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a league in circumference, and they found on the brink of the precipice, a small quantity of sulphur, which had been deposited there by the vapours. Speaking of the tin of Tasco, which was used in founding the first cannon, Cortez* relates, “ that he is in no want of “ sulphur for the manufacture of powder, be“ cause a Spaniard drew some from a moun“ tain which perpetually smokes by descending, " tied to a rope, to the depth of from 70 to “ 80 fathoms.” He adds, that this manner of procuring sulphur was very dangerous, and on that account it would be better to procure it from Seville. · A document preserved in the family of the Montaños, and which Cardinal Lorenzana affirms he once had in his hands, proves that the Spaniard of whom Cortez speaks, was named Francisco Montaño. Did that intrepid man really enter into the crater itself of the Popocatepetl, or did he extract the sulphur as several persons in Mexico. suppose, from a lateral crevice of the volcano? We shall discuss this question in another work, when giving the geological description of New Spain. M. Alzatet

* De alli (de la sierra que da humo), entrando un Español setenta y ochenta brazas, atado a la bocca abajo, se ha sacado (el azufre), que hasta ahora nos hemos sustenido, Loranzana, p. 380.) + Gazeta de Literatura de Mexico, 1789, p. 52.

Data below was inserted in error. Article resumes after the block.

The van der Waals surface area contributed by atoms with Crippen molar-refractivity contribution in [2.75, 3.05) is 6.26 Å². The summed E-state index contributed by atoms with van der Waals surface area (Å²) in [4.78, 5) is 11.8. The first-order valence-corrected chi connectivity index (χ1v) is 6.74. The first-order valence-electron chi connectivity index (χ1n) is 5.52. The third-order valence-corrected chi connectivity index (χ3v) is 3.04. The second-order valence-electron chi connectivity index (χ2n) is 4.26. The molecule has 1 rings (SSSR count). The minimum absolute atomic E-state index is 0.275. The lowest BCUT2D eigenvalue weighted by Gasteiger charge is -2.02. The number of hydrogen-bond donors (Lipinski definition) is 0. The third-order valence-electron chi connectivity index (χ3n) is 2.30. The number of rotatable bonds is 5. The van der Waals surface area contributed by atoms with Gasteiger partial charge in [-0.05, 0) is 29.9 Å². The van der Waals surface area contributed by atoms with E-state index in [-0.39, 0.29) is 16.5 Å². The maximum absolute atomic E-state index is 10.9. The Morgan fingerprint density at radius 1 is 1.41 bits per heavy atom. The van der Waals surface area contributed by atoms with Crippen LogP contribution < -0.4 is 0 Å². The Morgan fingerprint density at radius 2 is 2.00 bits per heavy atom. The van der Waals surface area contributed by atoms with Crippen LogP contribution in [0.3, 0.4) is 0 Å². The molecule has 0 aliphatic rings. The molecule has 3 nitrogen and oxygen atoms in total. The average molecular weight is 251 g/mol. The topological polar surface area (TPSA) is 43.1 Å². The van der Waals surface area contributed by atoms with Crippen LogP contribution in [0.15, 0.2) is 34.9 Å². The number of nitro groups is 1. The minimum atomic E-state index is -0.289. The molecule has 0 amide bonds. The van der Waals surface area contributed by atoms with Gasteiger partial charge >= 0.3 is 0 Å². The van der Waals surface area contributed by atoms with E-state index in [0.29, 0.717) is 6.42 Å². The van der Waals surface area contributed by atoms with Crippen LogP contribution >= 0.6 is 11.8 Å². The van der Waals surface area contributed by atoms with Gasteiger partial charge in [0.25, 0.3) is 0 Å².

with very little foundation affirms that Diego Ordaz, extracted sulphur from the crater of the old volcano of Tuctli, to the east of the lake of Chalco, near the Indian village of Tuliahualco. The makers of contraband powder no doubt procure sulphur there; but Cortez expressly designates the Popocatepetl by the phrase “ the “ mountain which constantly smokes.” However this matter be, it is certain that after the rebuilding of the city of Tenochtitlan, and not during the siege as Solis affirms*, the soldiers of the army of Cortez ascended the summit of the Popocatepetlt, where nobody has since been. Had Condaminet known the absolute elevation of this volcano, which I found to be 5400 metress, he would not have, believed himself the first who ascended the ridge of the Cordilleras, to the height of 4800 metres! above the level of the ocean. The expeditions of Ordaz and Montaño, naturally lead us to mention the intrepidity of Blas de Iñena a Dominican monk, who in an osier basket provided with a spoon and an iron bucket, was let down by a chain to the depth of 140 fa

* Solis, Conquista de Mexico, p. 142. + Lorenzand, p. 318.

| Bouguer, mesure de la terre, p. 167. La Condamine, Voyage, p. 58.

§ 17,716 feet. Trans. n 15,747 feet. Trans

. XII

x11.] KINGDOM OF NEW. SPAIN. 477 thoms, in the crater of the volcano of Grenada, called the Cerro de Messaya, situated near the lake of Nicaragua, for the purpose of extracting the lava which he believed to be gold, He lost his iron bucket, which was melted with the excessive heat, and he had no small difficulty in saving himself. In 1551, Juan Alvarez, dean of the chapter of the town of Leon, obtained formal permission* from the court of Madrid “to open the volcano, and collect “the gold which it contains.” It must be allowed that no physical traveller from a zeal for science has engaged in our days in such hazardous enterprizes as those which were attempted in the beginning of the sixteenth century for the purpose of extracting sulphur or gold from the mouth of flaming volcanoes.